The professed theory behind this move is supposedly to establish a new Delta diversion point that would supplant the Clifton Court Forebay. But it’s really a new through-Delta conveyance system to feed water diverted from the five Sacramento River intakes directly into the Forebay, circumventing the violent sucking action of the two 40-foot pumps there that not only kill fish, but cause the rivers to run backwards, ravaging the levees.

Evidently, Arnold hopes that by showing compassion for the fish (which, incidentally, is the mandate of a federal judge) people will ignore the fact that he’s diverting more water south.

Plans to carry out this scenario include three possible methods to convey the water south from the Sacramento River intake facilities. The middle conveyance route is a deep tunnel running from the Courtland area straight down to the Clifton Court Forebay, where water gets pumped south.

So, to repeat, what we have here is the prospect of a through-Delta water conveyance system that would not require passage of the water bond itself! Its purpose would be to fuel the future economic growth of Southern California—an effort that will require almost double the water the MWD is getting now. Without the water, nothing can be built because all of the developers there have to assure the state of an adequate water supply in order to start any construction. This is why developers and construction companies were the largest backers of the water bill!

The big question, of course, is: Where will the money for the tunnel and the intakes come from?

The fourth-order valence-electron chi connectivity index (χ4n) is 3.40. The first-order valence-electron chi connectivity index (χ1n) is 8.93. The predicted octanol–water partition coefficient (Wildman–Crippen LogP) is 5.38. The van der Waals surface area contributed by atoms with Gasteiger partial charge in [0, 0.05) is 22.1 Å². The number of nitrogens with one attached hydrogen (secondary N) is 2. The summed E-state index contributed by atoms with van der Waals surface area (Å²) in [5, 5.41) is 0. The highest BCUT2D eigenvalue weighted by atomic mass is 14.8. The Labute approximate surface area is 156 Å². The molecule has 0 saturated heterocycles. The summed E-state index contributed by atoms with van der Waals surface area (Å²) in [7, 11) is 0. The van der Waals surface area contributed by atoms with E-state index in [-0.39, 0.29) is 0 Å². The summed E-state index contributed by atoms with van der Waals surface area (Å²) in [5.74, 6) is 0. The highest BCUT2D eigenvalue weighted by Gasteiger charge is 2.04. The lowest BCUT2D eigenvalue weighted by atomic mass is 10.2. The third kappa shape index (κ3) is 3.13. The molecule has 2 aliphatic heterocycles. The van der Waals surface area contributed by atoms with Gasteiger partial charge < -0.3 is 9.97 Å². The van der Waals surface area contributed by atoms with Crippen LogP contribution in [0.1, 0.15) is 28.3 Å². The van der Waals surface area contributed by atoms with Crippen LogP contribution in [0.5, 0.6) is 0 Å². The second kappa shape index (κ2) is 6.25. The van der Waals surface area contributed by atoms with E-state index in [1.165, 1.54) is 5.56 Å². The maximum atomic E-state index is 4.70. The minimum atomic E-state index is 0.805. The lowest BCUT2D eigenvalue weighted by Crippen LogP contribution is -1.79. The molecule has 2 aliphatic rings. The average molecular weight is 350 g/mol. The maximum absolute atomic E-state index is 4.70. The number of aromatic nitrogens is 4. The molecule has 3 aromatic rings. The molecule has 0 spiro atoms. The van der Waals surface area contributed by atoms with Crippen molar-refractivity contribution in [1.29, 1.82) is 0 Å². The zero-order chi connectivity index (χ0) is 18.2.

This is where Arnold gets really creative. The governor has expressed privately that the authority for building such a conveyance infrastructure and the money to pay for can simply be appropriated by law due to the passage of the Burns-Porter Act in 1960—yes, 1960—which created the original California Water Plan.

Section 12201 of the updated state water code reads, “The Legislature finds that the maintenance of an adequate water supply in the Delta sufficient to maintain and expand agriculture, industry, urban and recreational development in the Delta area … and to provide a common source of fresh water for export to areas of water deficiency is necessary to the peace, health, safety and welfare of the people of the State.”

This document gives the governor the authority to provide facilities to send more Northern California water south because the state water code is state law and is, therefore, seen as a mandate for state funds. As for the money, it can be simply appropriated from the state budget or taken from the billions already set apart for improvements but so far left unspent—the public be damned.

Ultimately, the governor’s stealth plan should be revealed for what it is.

Sending more water downstate to Southern California carries huge risks for Sacramento and Northern California’s environment. Better the Delta Stewardship Council heed the prophetic words of philosopher Henry George, who said, “Taking water from where it is needed and sending it to where it is scarce is simply bad water policy.”